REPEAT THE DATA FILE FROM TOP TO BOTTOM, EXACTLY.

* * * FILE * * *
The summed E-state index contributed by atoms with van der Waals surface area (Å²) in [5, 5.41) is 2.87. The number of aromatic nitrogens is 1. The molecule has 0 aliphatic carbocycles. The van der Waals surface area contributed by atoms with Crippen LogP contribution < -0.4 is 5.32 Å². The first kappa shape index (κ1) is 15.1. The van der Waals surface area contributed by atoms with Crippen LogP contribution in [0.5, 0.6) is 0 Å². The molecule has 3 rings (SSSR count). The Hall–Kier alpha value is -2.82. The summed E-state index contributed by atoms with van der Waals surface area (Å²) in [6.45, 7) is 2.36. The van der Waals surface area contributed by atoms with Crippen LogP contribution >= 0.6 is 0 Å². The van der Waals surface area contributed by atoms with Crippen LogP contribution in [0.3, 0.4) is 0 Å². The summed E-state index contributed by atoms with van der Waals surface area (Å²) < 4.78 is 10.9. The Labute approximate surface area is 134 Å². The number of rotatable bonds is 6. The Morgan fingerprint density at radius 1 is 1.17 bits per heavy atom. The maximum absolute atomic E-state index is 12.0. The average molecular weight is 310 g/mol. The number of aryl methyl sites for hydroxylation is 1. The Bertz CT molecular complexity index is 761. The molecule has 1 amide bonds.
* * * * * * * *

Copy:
The summed E-state index contributed by atoms with van der Waals surface area (Å²) in [5, 5.41) is 2.87. The number of aromatic nitrogens is 1. The molecule has 0 aliphatic carbocycles. The van der Waals surface area contributed by atoms with Crippen LogP contribution < -0.4 is 5.32 Å². The first kappa shape index (κ1) is 15.1. The van der Waals surface area contributed by atoms with Crippen LogP contribution in [0.5, 0.6) is 0 Å². The molecule has 3 rings (SSSR count). The Hall–Kier alpha value is -2.82. The summed E-state index contributed by atoms with van der Waals surface area (Å²) in [6.45, 7) is 2.36. The van der Waals surface area contributed by atoms with Crippen LogP contribution >= 0.6 is 0 Å². The van der Waals surface area contributed by atoms with Crippen LogP contribution in [0.3, 0.4) is 0 Å². The summed E-state index contributed by atoms with van der Waals surface area (Å²) < 4.78 is 10.9. The Labute approximate surface area is 134 Å². The number of rotatable bonds is 6. The Morgan fingerprint density at radius 1 is 1.17 bits per heavy atom. The maximum absolute atomic E-state index is 12.0. The average molecular weight is 310 g/mol. The number of aryl methyl sites for hydroxylation is 1. The Bertz CT molecular complexity index is 761. The molecule has 1 amide bonds.